Dear Teens:

As another new school year begins, it’s time to point out to what extent peer pressure plays a major role in the lives of literally almost every single teen. Over the years, I’ve read dozens of surveys confirming that the responding teens surveyed felt pressured to join peers in activities such as smoking, taking drugs, consuming alcohol and having sex at very young ages. Sadly, many teens have difficulty resisting these types of activities, especially when directly exposed to peer pressure. And other surveys of young adults in their 20s and 30s really exposed the remorse these respondents still feel due to certain behavior they exhibited in their teen years, often as a direct result of caving in to peer pressure.

Teens, remember to control your own behavior and life.

Dear Dr. Wallace: I am a mother of four; I respect your advice and feel it will be most helpful as my children approach their teens. However, I don’t understand why you encouraged a young lady to attend her five-year high school reunion, even though she was unpopular and had a miserable four years in high school.

I, too, was fairly unpopular at a very large high school. The popular cliques weren’t mean; they basically ignored me. I simply didn’t exist to them, or if I was noticed, it was as if I was a pest to be swatted away. I was considered a minor annoyance. Because I was idealistic and thought things would be better because we’re all adults now, I attended my 10-year reunion and had a nice time socializing with the friends I kept in touch with.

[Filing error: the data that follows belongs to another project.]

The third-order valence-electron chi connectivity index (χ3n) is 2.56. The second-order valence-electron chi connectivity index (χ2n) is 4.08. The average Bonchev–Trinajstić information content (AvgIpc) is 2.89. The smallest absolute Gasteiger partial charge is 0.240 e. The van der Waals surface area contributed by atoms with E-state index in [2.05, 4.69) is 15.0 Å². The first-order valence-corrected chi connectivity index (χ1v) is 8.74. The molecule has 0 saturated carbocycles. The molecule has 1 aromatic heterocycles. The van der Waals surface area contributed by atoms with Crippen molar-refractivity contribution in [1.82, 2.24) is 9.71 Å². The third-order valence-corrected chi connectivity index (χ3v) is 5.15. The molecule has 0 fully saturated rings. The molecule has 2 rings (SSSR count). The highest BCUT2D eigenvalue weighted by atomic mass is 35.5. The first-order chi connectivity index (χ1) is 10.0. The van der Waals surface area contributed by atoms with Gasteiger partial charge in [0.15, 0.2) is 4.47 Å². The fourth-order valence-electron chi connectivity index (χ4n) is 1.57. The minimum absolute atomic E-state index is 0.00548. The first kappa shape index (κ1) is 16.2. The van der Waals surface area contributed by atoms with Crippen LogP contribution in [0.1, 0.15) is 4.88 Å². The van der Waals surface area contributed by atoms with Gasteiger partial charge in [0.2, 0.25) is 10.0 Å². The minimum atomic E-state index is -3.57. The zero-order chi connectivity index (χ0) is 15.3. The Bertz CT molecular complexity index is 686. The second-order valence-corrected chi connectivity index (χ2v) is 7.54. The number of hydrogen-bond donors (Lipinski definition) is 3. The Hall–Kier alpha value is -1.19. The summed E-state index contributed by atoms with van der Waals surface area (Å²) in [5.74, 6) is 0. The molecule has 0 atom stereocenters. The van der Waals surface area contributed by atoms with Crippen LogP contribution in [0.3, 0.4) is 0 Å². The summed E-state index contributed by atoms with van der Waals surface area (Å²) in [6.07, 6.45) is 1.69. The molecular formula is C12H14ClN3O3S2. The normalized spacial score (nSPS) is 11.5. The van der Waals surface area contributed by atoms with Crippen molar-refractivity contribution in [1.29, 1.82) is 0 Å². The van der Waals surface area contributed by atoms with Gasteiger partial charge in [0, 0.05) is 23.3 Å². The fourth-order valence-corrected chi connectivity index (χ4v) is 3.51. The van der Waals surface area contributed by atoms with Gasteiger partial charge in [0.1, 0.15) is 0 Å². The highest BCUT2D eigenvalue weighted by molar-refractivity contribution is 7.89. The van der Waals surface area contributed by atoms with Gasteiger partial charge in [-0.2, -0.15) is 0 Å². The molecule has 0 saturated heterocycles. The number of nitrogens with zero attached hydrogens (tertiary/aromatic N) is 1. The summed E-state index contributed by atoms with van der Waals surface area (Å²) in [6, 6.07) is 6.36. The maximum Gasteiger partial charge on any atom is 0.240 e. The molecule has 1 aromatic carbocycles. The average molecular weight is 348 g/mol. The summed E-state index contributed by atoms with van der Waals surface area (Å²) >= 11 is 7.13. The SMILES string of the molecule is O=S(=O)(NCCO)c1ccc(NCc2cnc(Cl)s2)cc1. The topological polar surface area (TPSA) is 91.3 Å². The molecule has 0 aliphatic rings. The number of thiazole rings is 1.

But the majority of the class milled about, seeing who married better, who had the biggest house, made the most money, drove the fanciest car, has the cutest children or the biggest diamond.

I was still the same unpopular girl from high school. My “hellos” were either ignored or quickly dismissed. And people called me by the wrong name even though we only had about 90 students in our entire graduating class. The food was terrible, and the music was rotten, so to my little group of friends, it was an utter waste of time and money to attend. I could have spent the same money and simply dined out with my group of friends without seeing people I care nothing about.

My 20th reunion is approaching, and you can bet I won’t waste my money to go just to find out who has grandchildren, gained weight, lost their hair, filed for bankruptcy, gotten divorced or became a millionaire. I have no desire to see people I haven’t spoken to in years.

Why do you think it was so important for this young lady to attend her reunion? Do you really think any of those people who snubbed her in high school are going to suddenly say, “Gee, you look great right now and are so successful, so I want to be your friend now as an adult”?

I know I sound bitter, and I’m sure I’m somewhat resentful, but I didn’t have a happy high school career. But I don’t cry over not having these popular people as friends. It’s too late for me to try to relive high school by being buddies now.

— Moving On, via mail

Dear Moving On: I’m sorry your 10-year reunion provided virtually no departure from your unhappy high school days. Usually after a decade has passed, people have matured enough not to fall into juvenile patterns of exclusion. Either that didn’t happen with your classmates, or you attended the event expecting the worst and managed to find exactly that.

If you feel you have put your past unhappiness behind you, fine: don’t attend another high school reunion.

But if the pain and resentment from those days are still active, the best way to transform those feelings may be to create a different relationship with some of your old classmates. For your 25th reunion, volunteer to work on the organizing committee; you might find yourself pleasantly surprised if you take a more active role the next time around.

— Write to Dr. Wallace at